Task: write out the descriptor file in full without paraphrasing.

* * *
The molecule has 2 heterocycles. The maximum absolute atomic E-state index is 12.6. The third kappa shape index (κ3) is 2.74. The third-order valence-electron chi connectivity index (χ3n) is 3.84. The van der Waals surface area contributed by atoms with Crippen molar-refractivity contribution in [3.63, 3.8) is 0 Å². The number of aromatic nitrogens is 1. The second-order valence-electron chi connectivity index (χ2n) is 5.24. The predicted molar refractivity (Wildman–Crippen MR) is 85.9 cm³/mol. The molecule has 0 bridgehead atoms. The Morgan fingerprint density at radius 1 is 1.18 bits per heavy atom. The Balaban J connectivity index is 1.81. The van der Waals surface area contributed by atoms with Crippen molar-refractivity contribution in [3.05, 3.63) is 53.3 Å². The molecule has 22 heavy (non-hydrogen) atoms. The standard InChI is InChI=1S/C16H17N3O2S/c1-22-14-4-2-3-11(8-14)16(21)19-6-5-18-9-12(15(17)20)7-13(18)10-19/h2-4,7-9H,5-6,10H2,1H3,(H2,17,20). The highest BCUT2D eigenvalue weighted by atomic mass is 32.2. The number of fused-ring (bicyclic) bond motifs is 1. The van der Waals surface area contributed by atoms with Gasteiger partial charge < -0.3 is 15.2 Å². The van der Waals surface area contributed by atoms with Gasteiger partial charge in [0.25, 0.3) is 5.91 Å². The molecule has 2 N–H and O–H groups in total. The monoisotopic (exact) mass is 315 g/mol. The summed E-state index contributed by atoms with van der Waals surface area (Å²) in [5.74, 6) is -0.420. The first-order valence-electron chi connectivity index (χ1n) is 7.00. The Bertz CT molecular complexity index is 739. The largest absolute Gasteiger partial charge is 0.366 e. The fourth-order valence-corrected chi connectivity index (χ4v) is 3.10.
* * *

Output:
The molecule has 2 heterocycles. The maximum absolute atomic E-state index is 12.6. The third kappa shape index (κ3) is 2.74. The third-order valence-electron chi connectivity index (χ3n) is 3.84. The van der Waals surface area contributed by atoms with Crippen molar-refractivity contribution in [3.63, 3.8) is 0 Å². The number of aromatic nitrogens is 1. The second-order valence-electron chi connectivity index (χ2n) is 5.24. The predicted molar refractivity (Wildman–Crippen MR) is 85.9 cm³/mol. The molecule has 0 bridgehead atoms. The Morgan fingerprint density at radius 1 is 1.18 bits per heavy atom. The Balaban J connectivity index is 1.81. The van der Waals surface area contributed by atoms with Crippen molar-refractivity contribution in [3.05, 3.63) is 53.3 Å². The molecule has 22 heavy (non-hydrogen) atoms. The standard InChI is InChI=1S/C16H17N3O2S/c1-22-14-4-2-3-11(8-14)16(21)19-6-5-18-9-12(15(17)20)7-13(18)10-19/h2-4,7-9H,5-6,10H2,1H3,(H2,17,20). The highest BCUT2D eigenvalue weighted by atomic mass is 32.2. The number of fused-ring (bicyclic) bond motifs is 1. The van der Waals surface area contributed by atoms with Gasteiger partial charge < -0.3 is 15.2 Å². The van der Waals surface area contributed by atoms with Gasteiger partial charge in [0.25, 0.3) is 5.91 Å². The molecule has 2 N–H and O–H groups in total. The monoisotopic (exact) mass is 315 g/mol. The summed E-state index contributed by atoms with van der Waals surface area (Å²) in [5.74, 6) is -0.420. The first-order valence-electron chi connectivity index (χ1n) is 7.00. The Bertz CT molecular complexity index is 739. The largest absolute Gasteiger partial charge is 0.366 e. The fourth-order valence-corrected chi connectivity index (χ4v) is 3.10.